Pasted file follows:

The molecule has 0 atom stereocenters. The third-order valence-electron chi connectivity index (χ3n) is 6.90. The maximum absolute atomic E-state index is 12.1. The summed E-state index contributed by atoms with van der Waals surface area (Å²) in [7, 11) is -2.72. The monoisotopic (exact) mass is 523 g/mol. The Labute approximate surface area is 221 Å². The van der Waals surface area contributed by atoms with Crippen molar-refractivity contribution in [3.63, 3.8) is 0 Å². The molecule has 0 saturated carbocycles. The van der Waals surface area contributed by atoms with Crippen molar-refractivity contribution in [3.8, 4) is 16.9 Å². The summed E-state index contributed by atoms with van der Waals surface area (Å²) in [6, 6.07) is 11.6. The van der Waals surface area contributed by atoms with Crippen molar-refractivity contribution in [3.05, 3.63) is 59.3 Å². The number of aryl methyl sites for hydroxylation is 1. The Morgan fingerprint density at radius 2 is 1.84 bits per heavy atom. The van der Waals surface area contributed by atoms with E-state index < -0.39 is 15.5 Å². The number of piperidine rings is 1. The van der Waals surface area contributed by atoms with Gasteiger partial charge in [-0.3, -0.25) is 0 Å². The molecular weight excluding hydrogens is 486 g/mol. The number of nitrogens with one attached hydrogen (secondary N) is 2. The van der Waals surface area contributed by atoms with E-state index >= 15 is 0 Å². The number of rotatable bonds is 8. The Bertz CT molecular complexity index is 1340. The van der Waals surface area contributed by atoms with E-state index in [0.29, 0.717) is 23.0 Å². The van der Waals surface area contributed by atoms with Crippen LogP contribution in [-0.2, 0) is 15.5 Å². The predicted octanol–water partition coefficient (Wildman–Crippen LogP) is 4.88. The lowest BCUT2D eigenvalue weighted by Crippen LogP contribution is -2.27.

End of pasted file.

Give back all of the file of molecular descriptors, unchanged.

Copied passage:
The molecule has 0 atom stereocenters. The third-order valence-electron chi connectivity index (χ3n) is 6.90. The maximum absolute atomic E-state index is 12.1. The summed E-state index contributed by atoms with van der Waals surface area (Å²) in [7, 11) is -2.72. The monoisotopic (exact) mass is 523 g/mol. The Labute approximate surface area is 221 Å². The van der Waals surface area contributed by atoms with Crippen molar-refractivity contribution in [3.63, 3.8) is 0 Å². The molecule has 0 saturated carbocycles. The van der Waals surface area contributed by atoms with Crippen molar-refractivity contribution in [3.8, 4) is 16.9 Å². The summed E-state index contributed by atoms with van der Waals surface area (Å²) in [6, 6.07) is 11.6. The van der Waals surface area contributed by atoms with Crippen molar-refractivity contribution in [3.05, 3.63) is 59.3 Å². The number of aryl methyl sites for hydroxylation is 1. The Morgan fingerprint density at radius 2 is 1.84 bits per heavy atom. The van der Waals surface area contributed by atoms with E-state index < -0.39 is 15.5 Å². The number of piperidine rings is 1. The van der Waals surface area contributed by atoms with Gasteiger partial charge in [-0.3, -0.25) is 0 Å². The molecular weight excluding hydrogens is 486 g/mol. The number of nitrogens with one attached hydrogen (secondary N) is 2. The van der Waals surface area contributed by atoms with E-state index >= 15 is 0 Å². The number of rotatable bonds is 8. The Bertz CT molecular complexity index is 1340. The van der Waals surface area contributed by atoms with E-state index in [0.29, 0.717) is 23.0 Å². The van der Waals surface area contributed by atoms with Crippen LogP contribution in [-0.2, 0) is 15.5 Å². The predicted octanol–water partition coefficient (Wildman–Crippen LogP) is 4.88. The lowest BCUT2D eigenvalue weighted by Crippen LogP contribution is -2.27.